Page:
Disruptive Wonder and the Power of Creative Leadership

Kelli Anderson is a remarkable young designer who has a lot to teach parents, pastors, professors, politicians, corporate or class presidents and just about anyone else in a leadership position who is willing to listen, learn and take some risks.

The video below is of her presentation at a TEDx event in Phoenix where she gives us a peek into her creative method. She calls it “disruptive wonder” and it hinges on a willingness to a) wonder how things came to be and b) refuse to assume that’s the way it has to be. Or as she says,

The world is full of order that doesn’t necessarily deserve our respect. Sometimes there is meaning, justice, and logic present in the way things are — but sometimes there just isn’t. And I think the moment that we realize this is the moment we become creative people. Because it prompts us to mess things up and do something better with the basic pieces of experience.

What I most appreciated about her talk, in addition to the sheer delight she brings to her work and which she gives so generously to us, was her willingness to take risks, which is to say, to throw herself into her projects but not take them, or herself, too seriously. Failure is a part of innovation, resistance a part of change, rejection a part of leadership. Throwing yourself in something with passion yet not taking it so seriously that you’re not willing to take risks strikes me as another way to describe the life of faith.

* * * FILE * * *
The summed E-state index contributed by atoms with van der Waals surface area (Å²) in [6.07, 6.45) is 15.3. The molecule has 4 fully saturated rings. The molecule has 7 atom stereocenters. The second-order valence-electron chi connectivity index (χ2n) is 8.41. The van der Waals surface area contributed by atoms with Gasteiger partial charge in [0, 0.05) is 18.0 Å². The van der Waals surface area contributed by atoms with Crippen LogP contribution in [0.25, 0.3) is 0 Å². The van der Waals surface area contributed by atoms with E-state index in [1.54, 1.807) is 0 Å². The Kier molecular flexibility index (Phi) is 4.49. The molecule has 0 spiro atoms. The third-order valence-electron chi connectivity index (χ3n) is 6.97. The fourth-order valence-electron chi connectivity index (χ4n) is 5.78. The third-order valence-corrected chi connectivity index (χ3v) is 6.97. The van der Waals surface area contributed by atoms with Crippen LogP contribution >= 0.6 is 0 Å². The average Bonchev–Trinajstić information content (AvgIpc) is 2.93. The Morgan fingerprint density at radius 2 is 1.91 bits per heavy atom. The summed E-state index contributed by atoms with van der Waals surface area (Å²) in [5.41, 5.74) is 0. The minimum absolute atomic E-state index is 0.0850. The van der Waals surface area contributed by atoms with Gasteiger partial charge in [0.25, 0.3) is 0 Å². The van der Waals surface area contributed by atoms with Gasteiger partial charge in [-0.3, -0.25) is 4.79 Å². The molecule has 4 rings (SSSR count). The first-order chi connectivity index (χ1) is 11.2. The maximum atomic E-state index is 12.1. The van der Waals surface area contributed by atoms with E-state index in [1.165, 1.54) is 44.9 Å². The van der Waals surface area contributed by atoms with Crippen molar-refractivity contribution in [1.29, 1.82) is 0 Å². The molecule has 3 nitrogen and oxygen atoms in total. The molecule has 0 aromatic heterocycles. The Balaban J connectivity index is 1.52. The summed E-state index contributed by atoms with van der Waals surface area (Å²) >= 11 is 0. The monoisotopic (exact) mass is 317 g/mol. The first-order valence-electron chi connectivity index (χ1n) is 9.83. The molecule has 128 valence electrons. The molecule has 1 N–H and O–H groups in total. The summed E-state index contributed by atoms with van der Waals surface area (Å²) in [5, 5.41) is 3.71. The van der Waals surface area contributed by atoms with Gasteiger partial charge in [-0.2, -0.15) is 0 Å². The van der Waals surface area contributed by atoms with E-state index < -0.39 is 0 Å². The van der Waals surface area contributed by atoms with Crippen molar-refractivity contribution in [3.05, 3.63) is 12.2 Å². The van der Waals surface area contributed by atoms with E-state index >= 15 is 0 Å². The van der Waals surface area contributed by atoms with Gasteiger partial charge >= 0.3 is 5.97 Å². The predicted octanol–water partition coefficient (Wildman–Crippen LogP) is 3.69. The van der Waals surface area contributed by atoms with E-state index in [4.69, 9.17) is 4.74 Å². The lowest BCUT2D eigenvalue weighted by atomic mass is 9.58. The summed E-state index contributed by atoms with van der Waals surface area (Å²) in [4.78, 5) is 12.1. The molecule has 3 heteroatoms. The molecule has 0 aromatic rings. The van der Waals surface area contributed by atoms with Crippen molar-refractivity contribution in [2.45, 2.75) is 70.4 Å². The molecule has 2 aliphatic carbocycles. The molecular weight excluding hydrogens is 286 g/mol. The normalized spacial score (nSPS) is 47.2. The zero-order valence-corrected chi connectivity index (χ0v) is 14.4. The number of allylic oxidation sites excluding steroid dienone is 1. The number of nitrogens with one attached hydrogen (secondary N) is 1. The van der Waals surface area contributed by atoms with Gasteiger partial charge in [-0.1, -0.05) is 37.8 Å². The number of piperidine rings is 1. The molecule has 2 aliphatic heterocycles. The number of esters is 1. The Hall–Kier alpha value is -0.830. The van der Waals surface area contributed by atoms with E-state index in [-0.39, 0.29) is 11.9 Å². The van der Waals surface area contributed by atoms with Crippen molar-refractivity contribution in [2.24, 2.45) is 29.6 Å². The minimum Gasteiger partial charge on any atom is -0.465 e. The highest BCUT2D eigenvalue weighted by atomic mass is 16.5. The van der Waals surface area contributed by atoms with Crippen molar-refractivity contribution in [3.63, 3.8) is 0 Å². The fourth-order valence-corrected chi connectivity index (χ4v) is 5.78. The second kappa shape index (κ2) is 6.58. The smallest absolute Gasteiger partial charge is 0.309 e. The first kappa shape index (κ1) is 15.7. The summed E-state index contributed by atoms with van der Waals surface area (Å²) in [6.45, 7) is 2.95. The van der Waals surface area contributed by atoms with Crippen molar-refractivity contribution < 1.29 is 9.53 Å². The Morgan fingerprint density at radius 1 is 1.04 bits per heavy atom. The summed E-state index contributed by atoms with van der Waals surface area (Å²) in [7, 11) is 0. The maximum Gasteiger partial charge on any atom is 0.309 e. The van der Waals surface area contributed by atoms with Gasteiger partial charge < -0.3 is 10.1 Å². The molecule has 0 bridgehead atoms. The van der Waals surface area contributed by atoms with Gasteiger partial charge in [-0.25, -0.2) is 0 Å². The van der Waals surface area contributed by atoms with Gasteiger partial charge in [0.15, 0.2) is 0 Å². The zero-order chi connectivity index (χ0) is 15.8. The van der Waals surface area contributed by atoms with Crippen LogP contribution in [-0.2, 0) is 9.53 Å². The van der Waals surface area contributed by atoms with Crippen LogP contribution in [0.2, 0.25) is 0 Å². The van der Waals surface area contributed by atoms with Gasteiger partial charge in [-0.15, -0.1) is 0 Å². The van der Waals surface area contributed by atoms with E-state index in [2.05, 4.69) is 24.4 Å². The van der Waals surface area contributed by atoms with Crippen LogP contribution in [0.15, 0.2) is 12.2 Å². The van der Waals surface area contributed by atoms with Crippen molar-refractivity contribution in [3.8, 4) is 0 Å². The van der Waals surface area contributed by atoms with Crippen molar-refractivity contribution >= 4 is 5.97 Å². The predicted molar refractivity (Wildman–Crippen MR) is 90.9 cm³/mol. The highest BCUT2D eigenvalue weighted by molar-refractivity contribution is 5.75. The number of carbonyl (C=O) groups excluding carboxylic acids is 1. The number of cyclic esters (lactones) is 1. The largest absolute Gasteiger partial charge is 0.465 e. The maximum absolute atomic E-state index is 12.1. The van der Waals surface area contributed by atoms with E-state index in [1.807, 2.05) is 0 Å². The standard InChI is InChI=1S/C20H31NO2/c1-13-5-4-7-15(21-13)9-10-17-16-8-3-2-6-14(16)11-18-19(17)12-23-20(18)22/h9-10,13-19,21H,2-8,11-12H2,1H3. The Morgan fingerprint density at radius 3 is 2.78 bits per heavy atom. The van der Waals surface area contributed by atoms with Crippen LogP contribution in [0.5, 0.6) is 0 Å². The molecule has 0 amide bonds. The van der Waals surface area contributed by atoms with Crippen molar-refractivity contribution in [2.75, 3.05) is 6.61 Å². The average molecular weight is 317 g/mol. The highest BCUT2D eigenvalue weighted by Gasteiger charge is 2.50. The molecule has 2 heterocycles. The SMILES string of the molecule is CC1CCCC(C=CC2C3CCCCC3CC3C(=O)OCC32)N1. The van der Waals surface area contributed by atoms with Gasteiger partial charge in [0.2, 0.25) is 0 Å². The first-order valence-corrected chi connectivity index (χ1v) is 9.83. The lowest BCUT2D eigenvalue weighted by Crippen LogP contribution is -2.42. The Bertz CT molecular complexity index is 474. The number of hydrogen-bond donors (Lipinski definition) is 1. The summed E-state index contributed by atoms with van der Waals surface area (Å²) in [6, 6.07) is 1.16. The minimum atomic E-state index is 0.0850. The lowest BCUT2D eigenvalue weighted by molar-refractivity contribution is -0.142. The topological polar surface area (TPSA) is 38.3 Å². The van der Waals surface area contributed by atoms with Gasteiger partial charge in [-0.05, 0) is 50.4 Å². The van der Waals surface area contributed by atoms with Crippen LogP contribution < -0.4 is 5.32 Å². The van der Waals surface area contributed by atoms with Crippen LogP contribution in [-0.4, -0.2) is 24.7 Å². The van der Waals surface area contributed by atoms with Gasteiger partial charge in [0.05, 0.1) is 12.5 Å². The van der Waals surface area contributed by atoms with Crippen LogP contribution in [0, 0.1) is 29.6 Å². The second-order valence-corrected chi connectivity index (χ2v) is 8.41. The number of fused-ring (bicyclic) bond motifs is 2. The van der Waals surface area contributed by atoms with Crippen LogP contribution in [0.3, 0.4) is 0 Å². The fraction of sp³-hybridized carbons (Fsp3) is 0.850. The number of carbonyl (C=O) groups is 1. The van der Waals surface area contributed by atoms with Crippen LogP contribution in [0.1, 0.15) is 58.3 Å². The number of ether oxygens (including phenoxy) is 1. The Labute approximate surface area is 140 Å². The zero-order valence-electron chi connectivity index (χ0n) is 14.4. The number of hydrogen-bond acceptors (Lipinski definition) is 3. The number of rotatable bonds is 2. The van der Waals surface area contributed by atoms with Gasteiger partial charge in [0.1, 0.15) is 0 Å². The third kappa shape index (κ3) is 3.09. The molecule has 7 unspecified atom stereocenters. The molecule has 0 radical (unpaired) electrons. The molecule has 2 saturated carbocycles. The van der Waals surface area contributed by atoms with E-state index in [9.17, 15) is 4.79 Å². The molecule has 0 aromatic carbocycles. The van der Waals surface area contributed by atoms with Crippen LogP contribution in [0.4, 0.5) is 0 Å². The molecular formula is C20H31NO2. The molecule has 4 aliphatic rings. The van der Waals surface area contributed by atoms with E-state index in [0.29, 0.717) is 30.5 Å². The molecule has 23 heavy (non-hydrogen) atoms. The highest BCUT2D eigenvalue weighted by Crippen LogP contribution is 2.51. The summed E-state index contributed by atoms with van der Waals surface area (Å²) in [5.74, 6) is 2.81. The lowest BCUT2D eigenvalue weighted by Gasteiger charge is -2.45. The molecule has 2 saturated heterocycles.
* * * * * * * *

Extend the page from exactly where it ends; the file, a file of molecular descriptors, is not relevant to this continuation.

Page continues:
And this isn’t just for adults. In fact, I think it’s even more important for us to teach our children that the world they inherit isn’t fixed in granite but is something they can change. How else can we encourage them to be willing to throw their might and imagination toward bending the world closer to the image of God’s kingdom? “What kind of future do you want,” Kelli asks us, and we might ask our children the same. I watched this video with my soon-to-be twelve year-old daughter and enjoyed her laughter at Kelli’s fake – but infinitely more hopeful – edition of the New York Times. “Did she get in trouble,” my daughter asked, and when I said I didn’t know she responded, “Even if she did, I think it was worth it.” Exactly – disruptive wonder combined with a willingness to ask forgiveness rather than permission is a powerful thing.

So what might disruptive wonder look like in your home, classroom, boardroom, or congregation? What kind of lunches would you pack your kids – or lunch boxes would you send them in… What kind of bulletin or newsletter would you produce… What kind of PTA agenda would you draw up… if you also believed that “the way to a better future is through a million tiny disruptions”? Share your ideas, insights, and disruptive wondering. In the meantime, enjoy Kelli.

Two notes: 1) If you subscribe to the blog and received this post by email, you may need to click here to watch the video.) 2)Thanks to Maria Popova at Brain Pickings for pointing me to this video.